“So do not worry and say, ‘What are we to eat?’ or ‘What are we to drink?’ or ‘What are we to wear?'” Matthew 6:31
Last Thursday, when I turned on the sink to wash my hands, no water came out. I have to admit, I was more than unsettled by it. It’s not uncommon for our town to lose power, and therefore water, as most of us have wells with pumps that require electricity to work. But we had power that day.
I’ve gotten too comfortable over the years. I’ve begun to live as if I am entitled to clean running water, all the electricity I need, isles and isles of food in the grocery store to choose from, a car that can take me anywhere I want to go, and pockets of time when I can go and do fun things with my kids. I can’t remember the last time I praised and thanked God for any of that. It’s not until something is gone that I realize how blessed I was to have had it.
It’s not just water that can be gone in an instant. Good can be snatched from our lives with just a phone call from the doctor after lab work or an ultra-sound, the morning business meeting that ends in a lay-off, or that half a second when we take our eyes off the road while driving.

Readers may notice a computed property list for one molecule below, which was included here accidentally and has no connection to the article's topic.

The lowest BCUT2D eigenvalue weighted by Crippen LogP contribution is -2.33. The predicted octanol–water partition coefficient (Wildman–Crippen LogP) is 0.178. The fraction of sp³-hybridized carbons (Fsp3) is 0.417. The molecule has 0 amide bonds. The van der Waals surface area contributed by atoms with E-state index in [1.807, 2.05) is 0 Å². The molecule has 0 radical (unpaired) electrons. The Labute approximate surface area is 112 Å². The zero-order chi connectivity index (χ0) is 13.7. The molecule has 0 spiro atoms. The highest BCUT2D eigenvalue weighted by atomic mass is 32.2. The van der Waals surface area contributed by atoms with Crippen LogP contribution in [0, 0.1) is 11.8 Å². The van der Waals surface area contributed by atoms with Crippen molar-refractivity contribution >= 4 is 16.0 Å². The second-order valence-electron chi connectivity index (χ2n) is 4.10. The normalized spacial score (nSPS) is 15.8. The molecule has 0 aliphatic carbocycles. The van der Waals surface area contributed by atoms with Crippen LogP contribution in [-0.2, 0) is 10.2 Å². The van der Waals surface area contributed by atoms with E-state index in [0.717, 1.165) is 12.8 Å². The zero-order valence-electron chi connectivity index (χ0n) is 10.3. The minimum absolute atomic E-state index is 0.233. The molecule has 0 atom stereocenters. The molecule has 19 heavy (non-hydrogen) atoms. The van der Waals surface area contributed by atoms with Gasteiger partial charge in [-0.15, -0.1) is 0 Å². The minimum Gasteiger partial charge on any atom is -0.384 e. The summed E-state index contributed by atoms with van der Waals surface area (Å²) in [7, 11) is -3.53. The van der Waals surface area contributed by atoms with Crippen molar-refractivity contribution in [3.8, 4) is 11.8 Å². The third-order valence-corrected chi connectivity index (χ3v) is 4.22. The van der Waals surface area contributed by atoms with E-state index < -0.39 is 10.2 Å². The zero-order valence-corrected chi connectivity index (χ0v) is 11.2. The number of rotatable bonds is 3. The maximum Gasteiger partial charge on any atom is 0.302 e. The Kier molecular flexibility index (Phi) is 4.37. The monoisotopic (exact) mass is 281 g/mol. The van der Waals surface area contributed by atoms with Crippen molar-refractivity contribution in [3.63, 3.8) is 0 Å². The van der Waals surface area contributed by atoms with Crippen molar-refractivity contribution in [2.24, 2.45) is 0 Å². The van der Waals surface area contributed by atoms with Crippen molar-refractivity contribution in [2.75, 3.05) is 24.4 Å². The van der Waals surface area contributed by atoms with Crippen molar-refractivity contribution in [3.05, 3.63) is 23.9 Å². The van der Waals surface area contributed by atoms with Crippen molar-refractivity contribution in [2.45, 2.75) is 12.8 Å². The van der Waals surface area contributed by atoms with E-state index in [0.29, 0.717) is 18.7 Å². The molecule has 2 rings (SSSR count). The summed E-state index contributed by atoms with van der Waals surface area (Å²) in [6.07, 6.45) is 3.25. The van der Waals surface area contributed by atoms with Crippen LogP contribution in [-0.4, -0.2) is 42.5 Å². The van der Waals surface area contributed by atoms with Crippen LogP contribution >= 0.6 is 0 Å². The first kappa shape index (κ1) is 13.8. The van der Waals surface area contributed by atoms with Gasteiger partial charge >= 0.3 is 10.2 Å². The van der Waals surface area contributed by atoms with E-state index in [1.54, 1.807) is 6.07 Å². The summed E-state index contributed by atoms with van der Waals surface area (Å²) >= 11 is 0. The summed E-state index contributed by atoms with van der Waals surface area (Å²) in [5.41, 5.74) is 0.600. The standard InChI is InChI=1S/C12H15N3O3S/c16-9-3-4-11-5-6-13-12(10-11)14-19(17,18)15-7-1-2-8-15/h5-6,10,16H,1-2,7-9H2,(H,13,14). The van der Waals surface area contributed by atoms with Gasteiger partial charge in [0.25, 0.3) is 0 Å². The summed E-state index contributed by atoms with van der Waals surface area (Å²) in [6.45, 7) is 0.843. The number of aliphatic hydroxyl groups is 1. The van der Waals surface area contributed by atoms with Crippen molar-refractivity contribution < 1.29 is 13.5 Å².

Being grateful may not change any of the bad from happening, but it does makes us more mindful of the good in our lives. It also helps us understand that we aren’t entitled to any of it; they’re all gifts from God. There’s a big difference!
It also shifts our dependency away from things and circumstances, and puts our dependency on God. That’s exactly where we are supposed to be, all the time, especially when things get tough. Instead of worrying, like Matthew 6:31 talks about, we are supposed to rely on God every moment, for every thing. Total trust and dependency on God may not lead to a life on Easy Street, but it will lead to a life where our basic needs are met, and we are at peace with what we don’t have.
It turns out that our water pump was shot. In just half a day, and A LOT of money later, we had running water again. But hopefully I’ve learned my lesson. The next time I turn on the tap, put the key in the ignition, or flip a light switch and nothing happens, I need to turn to God with complete faith, rather than default to worry.
Questions For Reflection:
* When something goes wrong in my life, do I default to worry, or do I default to God?
* Do I depend more on things and circumstances than I depend on God?
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